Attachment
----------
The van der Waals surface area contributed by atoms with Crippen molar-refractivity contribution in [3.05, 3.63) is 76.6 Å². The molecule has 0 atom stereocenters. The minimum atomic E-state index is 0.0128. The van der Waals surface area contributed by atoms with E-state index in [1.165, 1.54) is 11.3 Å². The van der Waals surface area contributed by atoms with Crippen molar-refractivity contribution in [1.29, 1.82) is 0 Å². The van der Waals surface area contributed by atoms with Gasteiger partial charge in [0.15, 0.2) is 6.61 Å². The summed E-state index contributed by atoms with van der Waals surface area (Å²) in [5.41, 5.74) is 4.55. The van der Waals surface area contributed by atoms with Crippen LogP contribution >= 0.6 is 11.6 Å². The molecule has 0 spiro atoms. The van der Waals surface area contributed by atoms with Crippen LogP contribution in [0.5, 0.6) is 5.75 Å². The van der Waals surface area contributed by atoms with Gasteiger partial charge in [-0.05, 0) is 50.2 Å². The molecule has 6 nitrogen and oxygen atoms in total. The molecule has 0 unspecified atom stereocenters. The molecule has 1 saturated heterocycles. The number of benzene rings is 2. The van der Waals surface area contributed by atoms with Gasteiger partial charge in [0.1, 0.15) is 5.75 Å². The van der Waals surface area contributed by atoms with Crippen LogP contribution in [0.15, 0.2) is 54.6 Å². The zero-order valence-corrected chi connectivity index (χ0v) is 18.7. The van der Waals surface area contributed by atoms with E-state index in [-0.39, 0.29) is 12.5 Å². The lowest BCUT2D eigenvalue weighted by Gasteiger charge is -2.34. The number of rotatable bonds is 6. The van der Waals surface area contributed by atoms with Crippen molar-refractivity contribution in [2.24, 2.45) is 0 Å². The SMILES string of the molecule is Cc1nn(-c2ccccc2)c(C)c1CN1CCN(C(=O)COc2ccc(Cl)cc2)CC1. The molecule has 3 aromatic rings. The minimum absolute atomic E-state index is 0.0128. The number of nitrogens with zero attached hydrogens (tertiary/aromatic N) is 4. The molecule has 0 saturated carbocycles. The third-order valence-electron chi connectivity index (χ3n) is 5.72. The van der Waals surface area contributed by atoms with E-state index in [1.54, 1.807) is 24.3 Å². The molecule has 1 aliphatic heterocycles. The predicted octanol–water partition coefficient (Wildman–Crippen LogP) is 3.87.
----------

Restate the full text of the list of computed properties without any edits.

The van der Waals surface area contributed by atoms with Crippen molar-refractivity contribution in [3.05, 3.63) is 76.6 Å². The molecule has 0 atom stereocenters. The minimum atomic E-state index is 0.0128. The van der Waals surface area contributed by atoms with E-state index in [1.165, 1.54) is 11.3 Å². The van der Waals surface area contributed by atoms with Crippen molar-refractivity contribution in [1.29, 1.82) is 0 Å². The van der Waals surface area contributed by atoms with Gasteiger partial charge in [0.15, 0.2) is 6.61 Å². The summed E-state index contributed by atoms with van der Waals surface area (Å²) in [5.41, 5.74) is 4.55. The van der Waals surface area contributed by atoms with Crippen LogP contribution >= 0.6 is 11.6 Å². The molecule has 0 spiro atoms. The van der Waals surface area contributed by atoms with Crippen LogP contribution in [0.5, 0.6) is 5.75 Å². The van der Waals surface area contributed by atoms with Gasteiger partial charge in [-0.05, 0) is 50.2 Å². The molecule has 6 nitrogen and oxygen atoms in total. The molecule has 0 unspecified atom stereocenters. The molecule has 1 saturated heterocycles. The number of benzene rings is 2. The van der Waals surface area contributed by atoms with Gasteiger partial charge in [0.1, 0.15) is 5.75 Å². The van der Waals surface area contributed by atoms with Crippen LogP contribution in [0.15, 0.2) is 54.6 Å². The zero-order valence-corrected chi connectivity index (χ0v) is 18.7. The van der Waals surface area contributed by atoms with E-state index in [-0.39, 0.29) is 12.5 Å². The lowest BCUT2D eigenvalue weighted by Gasteiger charge is -2.34. The number of rotatable bonds is 6. The van der Waals surface area contributed by atoms with Crippen molar-refractivity contribution in [2.24, 2.45) is 0 Å². The SMILES string of the molecule is Cc1nn(-c2ccccc2)c(C)c1CN1CCN(C(=O)COc2ccc(Cl)cc2)CC1. The molecule has 3 aromatic rings. The minimum absolute atomic E-state index is 0.0128. The number of nitrogens with zero attached hydrogens (tertiary/aromatic N) is 4. The molecule has 0 saturated carbocycles. The third-order valence-electron chi connectivity index (χ3n) is 5.72. The van der Waals surface area contributed by atoms with E-state index in [1.54, 1.807) is 24.3 Å². The molecule has 1 aliphatic heterocycles. The predicted octanol–water partition coefficient (Wildman–Crippen LogP) is 3.87.